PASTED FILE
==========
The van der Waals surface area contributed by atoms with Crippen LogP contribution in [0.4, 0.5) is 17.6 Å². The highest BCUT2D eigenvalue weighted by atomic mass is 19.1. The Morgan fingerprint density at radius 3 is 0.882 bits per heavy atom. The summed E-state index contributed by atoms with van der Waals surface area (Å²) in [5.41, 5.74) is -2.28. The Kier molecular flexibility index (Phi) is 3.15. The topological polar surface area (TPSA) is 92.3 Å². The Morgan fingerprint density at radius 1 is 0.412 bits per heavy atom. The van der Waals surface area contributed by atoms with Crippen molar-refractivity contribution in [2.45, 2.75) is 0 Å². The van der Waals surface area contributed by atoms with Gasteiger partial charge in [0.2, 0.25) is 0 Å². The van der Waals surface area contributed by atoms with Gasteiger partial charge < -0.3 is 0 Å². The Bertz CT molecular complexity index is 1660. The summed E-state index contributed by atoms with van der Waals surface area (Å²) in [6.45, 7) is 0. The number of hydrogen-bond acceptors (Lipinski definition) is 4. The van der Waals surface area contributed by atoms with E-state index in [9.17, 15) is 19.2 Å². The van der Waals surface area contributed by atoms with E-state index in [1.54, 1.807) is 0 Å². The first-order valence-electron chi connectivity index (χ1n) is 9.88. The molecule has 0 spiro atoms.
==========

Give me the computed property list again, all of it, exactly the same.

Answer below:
The van der Waals surface area contributed by atoms with Crippen LogP contribution in [0.4, 0.5) is 17.6 Å². The highest BCUT2D eigenvalue weighted by atomic mass is 19.1. The Morgan fingerprint density at radius 3 is 0.882 bits per heavy atom. The summed E-state index contributed by atoms with van der Waals surface area (Å²) in [5.41, 5.74) is -2.28. The Kier molecular flexibility index (Phi) is 3.15. The topological polar surface area (TPSA) is 92.3 Å². The Morgan fingerprint density at radius 1 is 0.412 bits per heavy atom. The van der Waals surface area contributed by atoms with Crippen molar-refractivity contribution in [2.45, 2.75) is 0 Å². The van der Waals surface area contributed by atoms with Gasteiger partial charge in [0.2, 0.25) is 0 Å². The van der Waals surface area contributed by atoms with Gasteiger partial charge < -0.3 is 0 Å². The Bertz CT molecular complexity index is 1660. The summed E-state index contributed by atoms with van der Waals surface area (Å²) in [6.45, 7) is 0. The number of hydrogen-bond acceptors (Lipinski definition) is 4. The van der Waals surface area contributed by atoms with E-state index in [9.17, 15) is 19.2 Å². The van der Waals surface area contributed by atoms with E-state index in [1.54, 1.807) is 0 Å². The first-order valence-electron chi connectivity index (χ1n) is 9.88. The molecule has 0 spiro atoms.